5. The Office would also draw attention to issues regarding consistency and clarity between the Act and the Rules, most notably on the issue of levels of risk.

6. Paragraphs 2.2.10 to 2.2.13 of the Rules refer to identification procedures where "the relationship with the customer is of medium or lower ML/TF risk" [emphasis added]. However, the Rules do not indicate how the relationship risk is determined. The only relevant definition provided is of the term "ML/TF risk", which deals with risk in relation to designated services, rather than in the broader context of a relationship. Accordingly, it is not clear whether the term "relationship" refers to something wider than the risk posed by providing a particular "service".4 The Office suggests that clarity would be promoted by ensuring that there is consistent use of terms between the AML/CTF Act and the Rules.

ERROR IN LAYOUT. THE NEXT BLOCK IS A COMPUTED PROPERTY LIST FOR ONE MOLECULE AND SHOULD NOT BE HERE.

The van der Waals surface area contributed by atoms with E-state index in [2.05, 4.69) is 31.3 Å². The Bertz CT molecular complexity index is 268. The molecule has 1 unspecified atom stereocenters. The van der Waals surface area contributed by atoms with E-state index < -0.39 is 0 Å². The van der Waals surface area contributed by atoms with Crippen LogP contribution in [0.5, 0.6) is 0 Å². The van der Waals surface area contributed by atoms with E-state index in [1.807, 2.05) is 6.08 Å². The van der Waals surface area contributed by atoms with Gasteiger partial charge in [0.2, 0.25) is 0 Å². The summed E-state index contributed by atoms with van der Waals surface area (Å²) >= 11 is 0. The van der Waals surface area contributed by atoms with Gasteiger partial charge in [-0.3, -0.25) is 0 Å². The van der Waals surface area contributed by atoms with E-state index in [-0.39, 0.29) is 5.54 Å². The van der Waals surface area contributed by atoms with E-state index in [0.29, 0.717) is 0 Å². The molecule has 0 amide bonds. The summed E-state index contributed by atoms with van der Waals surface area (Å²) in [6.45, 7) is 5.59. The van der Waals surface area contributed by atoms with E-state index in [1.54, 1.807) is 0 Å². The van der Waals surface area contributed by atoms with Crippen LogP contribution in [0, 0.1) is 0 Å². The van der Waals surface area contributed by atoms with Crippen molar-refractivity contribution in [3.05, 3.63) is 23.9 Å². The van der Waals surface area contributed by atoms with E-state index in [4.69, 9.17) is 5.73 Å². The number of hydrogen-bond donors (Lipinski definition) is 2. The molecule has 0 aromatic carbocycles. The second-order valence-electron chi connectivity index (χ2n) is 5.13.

7. Considering the close relationship between the AML/CTF Act and the Rules in prescribing the extent of the AML/CTF regime, the Office believes mutual consistency and clarity could be aided by cross-referencing relevant clauses of the Act within the Rules (for example, in relation to section 30 of the Act, discussed below).

'Low-risk' services and risk assessment

8. Sections 30 and 31 of the AML/CTF Act operate when a reporting entity provides a service which "under the AML/CTF Rules...is taken to be a low-risk designated service". Section 30 holds that sections 32 and 34 (which stipulate when customer identification procedures are required) "do not apply" to such low-risk services.5

9. In the Office's view, by setting aside sections 32 and 34 for services that are considered low-risk "under the AML/CTF Rules", section 30 of the Act recognises that customer identification procedures are unnecessary for such transactions.